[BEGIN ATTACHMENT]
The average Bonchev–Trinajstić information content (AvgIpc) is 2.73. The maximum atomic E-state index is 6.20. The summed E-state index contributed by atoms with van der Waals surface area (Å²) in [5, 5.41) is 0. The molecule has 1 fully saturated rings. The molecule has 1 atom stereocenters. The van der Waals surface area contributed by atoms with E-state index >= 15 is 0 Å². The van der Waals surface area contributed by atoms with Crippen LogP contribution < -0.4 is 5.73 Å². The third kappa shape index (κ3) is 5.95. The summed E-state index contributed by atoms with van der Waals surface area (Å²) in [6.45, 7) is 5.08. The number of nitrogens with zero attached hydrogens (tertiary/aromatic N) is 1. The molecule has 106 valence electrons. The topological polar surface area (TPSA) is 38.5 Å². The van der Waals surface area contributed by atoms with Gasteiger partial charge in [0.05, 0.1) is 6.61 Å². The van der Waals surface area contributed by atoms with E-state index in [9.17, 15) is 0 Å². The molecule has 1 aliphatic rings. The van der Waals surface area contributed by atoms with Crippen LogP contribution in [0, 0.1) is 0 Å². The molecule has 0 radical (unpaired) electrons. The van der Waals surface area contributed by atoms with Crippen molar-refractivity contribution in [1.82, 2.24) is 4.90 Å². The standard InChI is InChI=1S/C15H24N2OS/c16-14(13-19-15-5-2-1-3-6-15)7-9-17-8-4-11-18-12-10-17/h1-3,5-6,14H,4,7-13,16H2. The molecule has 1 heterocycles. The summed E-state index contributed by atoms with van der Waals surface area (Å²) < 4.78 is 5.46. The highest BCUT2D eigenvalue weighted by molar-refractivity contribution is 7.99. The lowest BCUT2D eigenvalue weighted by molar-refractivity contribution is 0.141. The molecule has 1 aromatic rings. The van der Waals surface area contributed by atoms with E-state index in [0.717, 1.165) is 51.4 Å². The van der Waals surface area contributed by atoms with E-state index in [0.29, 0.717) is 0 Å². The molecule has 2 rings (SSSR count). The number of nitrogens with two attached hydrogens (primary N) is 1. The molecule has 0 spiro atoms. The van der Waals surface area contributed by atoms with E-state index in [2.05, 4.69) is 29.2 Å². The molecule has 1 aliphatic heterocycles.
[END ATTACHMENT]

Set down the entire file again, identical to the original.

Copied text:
The average Bonchev–Trinajstić information content (AvgIpc) is 2.73. The maximum atomic E-state index is 6.20. The summed E-state index contributed by atoms with van der Waals surface area (Å²) in [5, 5.41) is 0. The molecule has 1 fully saturated rings. The molecule has 1 atom stereocenters. The van der Waals surface area contributed by atoms with E-state index >= 15 is 0 Å². The van der Waals surface area contributed by atoms with Crippen LogP contribution < -0.4 is 5.73 Å². The third kappa shape index (κ3) is 5.95. The summed E-state index contributed by atoms with van der Waals surface area (Å²) in [6.45, 7) is 5.08. The number of nitrogens with zero attached hydrogens (tertiary/aromatic N) is 1. The molecule has 106 valence electrons. The topological polar surface area (TPSA) is 38.5 Å². The van der Waals surface area contributed by atoms with Gasteiger partial charge in [0.05, 0.1) is 6.61 Å². The van der Waals surface area contributed by atoms with E-state index in [9.17, 15) is 0 Å². The molecule has 1 aliphatic rings. The van der Waals surface area contributed by atoms with Crippen LogP contribution in [0, 0.1) is 0 Å². The molecule has 0 radical (unpaired) electrons. The van der Waals surface area contributed by atoms with Crippen molar-refractivity contribution in [1.82, 2.24) is 4.90 Å². The standard InChI is InChI=1S/C15H24N2OS/c16-14(13-19-15-5-2-1-3-6-15)7-9-17-8-4-11-18-12-10-17/h1-3,5-6,14H,4,7-13,16H2. The molecule has 1 heterocycles. The summed E-state index contributed by atoms with van der Waals surface area (Å²) < 4.78 is 5.46. The highest BCUT2D eigenvalue weighted by molar-refractivity contribution is 7.99. The lowest BCUT2D eigenvalue weighted by molar-refractivity contribution is 0.141. The molecule has 1 aromatic rings. The van der Waals surface area contributed by atoms with E-state index in [0.717, 1.165) is 51.4 Å². The van der Waals surface area contributed by atoms with E-state index in [0.29, 0.717) is 0 Å². The molecule has 2 rings (SSSR count). The number of nitrogens with two attached hydrogens (primary N) is 1. The molecule has 0 spiro atoms. The van der Waals surface area contributed by atoms with E-state index in [2.05, 4.69) is 29.2 Å². The molecule has 1 aliphatic heterocycles.